If you haven't, you should!
There are two main types of modern cattle that exist in the world: Beef Cattle, and Dairy Cattle.
There are some very distinct hard-to-miss characteristics that exist between these two types. These characteristics are primarily body shape and level of fatness, and even coat colouration.
Fatness and Muscling
|Pair of Holstein dairy cows|
You can't miss them: Big, boney, black and white, sometimes out grazing in a field, often housed in a big, spacious climate-controlled barn. These big cows are actually Holstein cattle, and these dairy girls are of the Dairy Cow type.
Admittedly these cattle do look like they haven't received enough nutrition, but I recommend you to not confuse the "dairy look" with cattle that truly are malnourished and emaciated. The reason dairy cattle have that real boney appearance, like you see in the pictures here, is because of their breeding.
This is why you'll notice that cattle with dairy–especially Jersey and Holstein–genetics in them, even those that have been crossed with beef cattle for more "enhanced" muscling while keeping the high milk, have little muscling in the rear (they're often called "funnel" or "hatchet" butts) and retain that "thin" look no matter how well they are being fed.
Basically, a dairy cow receiving good nutrition will put what nutrition is left over from maintaining her own body into producing milk. What's left over from that is put into fat deposition and some muscling. For dairy cattle, putting fat on is the very last priority, and will only do so if the feed their getting exceeds their needs.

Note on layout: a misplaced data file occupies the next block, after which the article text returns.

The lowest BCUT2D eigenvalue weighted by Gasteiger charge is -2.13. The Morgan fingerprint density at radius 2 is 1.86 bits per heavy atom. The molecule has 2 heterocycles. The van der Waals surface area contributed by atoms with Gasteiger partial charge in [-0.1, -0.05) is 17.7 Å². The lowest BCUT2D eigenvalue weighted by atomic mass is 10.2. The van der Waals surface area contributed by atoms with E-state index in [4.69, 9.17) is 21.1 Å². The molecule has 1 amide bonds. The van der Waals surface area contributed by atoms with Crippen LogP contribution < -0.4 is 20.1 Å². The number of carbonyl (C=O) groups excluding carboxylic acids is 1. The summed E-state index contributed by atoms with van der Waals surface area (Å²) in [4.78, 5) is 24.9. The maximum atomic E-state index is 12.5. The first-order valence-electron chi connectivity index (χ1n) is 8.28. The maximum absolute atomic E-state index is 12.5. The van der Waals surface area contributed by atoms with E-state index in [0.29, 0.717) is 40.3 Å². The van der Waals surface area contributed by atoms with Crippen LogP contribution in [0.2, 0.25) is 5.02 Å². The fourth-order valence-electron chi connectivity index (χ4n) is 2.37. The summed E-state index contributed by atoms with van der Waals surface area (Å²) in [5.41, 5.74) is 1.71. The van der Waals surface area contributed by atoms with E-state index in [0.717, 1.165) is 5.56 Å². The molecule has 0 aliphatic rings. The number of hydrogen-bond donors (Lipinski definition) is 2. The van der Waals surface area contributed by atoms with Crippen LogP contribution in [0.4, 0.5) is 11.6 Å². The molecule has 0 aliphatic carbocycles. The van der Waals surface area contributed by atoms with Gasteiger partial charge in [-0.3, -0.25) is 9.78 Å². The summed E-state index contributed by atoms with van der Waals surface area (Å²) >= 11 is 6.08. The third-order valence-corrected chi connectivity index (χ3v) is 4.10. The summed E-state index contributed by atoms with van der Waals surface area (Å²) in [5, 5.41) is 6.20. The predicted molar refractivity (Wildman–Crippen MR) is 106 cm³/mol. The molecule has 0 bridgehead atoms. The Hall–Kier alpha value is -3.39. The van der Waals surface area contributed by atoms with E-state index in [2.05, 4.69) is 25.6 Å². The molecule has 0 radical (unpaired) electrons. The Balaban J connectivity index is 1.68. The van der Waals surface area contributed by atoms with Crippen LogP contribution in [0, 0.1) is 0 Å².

|Dairy Holstein bull|
Ironically, what a dairy bull lacks in muscle and size they make up for in attitude. They can be very dangerous, primarily because of the high levels of testosterone in their system and their lack of fear of humans.
Overall structure of dairy cattle is rather "feminine." By that I mean that they have fine tapering heads and a small and long, fine neck.
Dairy bulls also tend to have a little finer head than your typical beef bull. Their heads are not as deep and wide across the forehead; they look more "cowish" than "bullish."
Dairy cow udders are ruddy huge. Holsteins are especially well known for their very large udders, because they produce the most milk of any cattle breed known to human kind.
The udder of a cow actually only gets bigger as she gets older. So, the older the cow, the bigger the bag. Calling an ornery cow an "old bag" would have legit standing if it's an old gal who knows you better than you think, and is giving you trouble because of it!
But seriously, a dairy cow actually has enough capacity to produce five to eight times that of a beef cow. Holsteins have been known to produce 8 to 10 gallons per day.
Some old dairy cows (those that get 10 years old and older) can have udders that are so big their ligaments deteriorate and hang lower to the ground. It's a wonder they manage to get around; but potential for injury and infection is certainly there. But those cows, when their udders get full of milk, certainly manage and have gotten used to being as well-endowed as they are.
Dairy cows actually have a fairy wide variety of coat colouration like beef cattle. But, with Holsteins, Friesians and Holstein-Freisians (same/similar breeds) making up 95 percent of the global dairy cow herd, the classic black-and-white-patch coat colouration is considered the standard. They also make up most of the pictures of dairy cows in this blog post!!
But how about the long-lashed brown cow? With those big brown eyes and short but dainty face? That would be a Jersey, the second-most popular dairy breed in the world.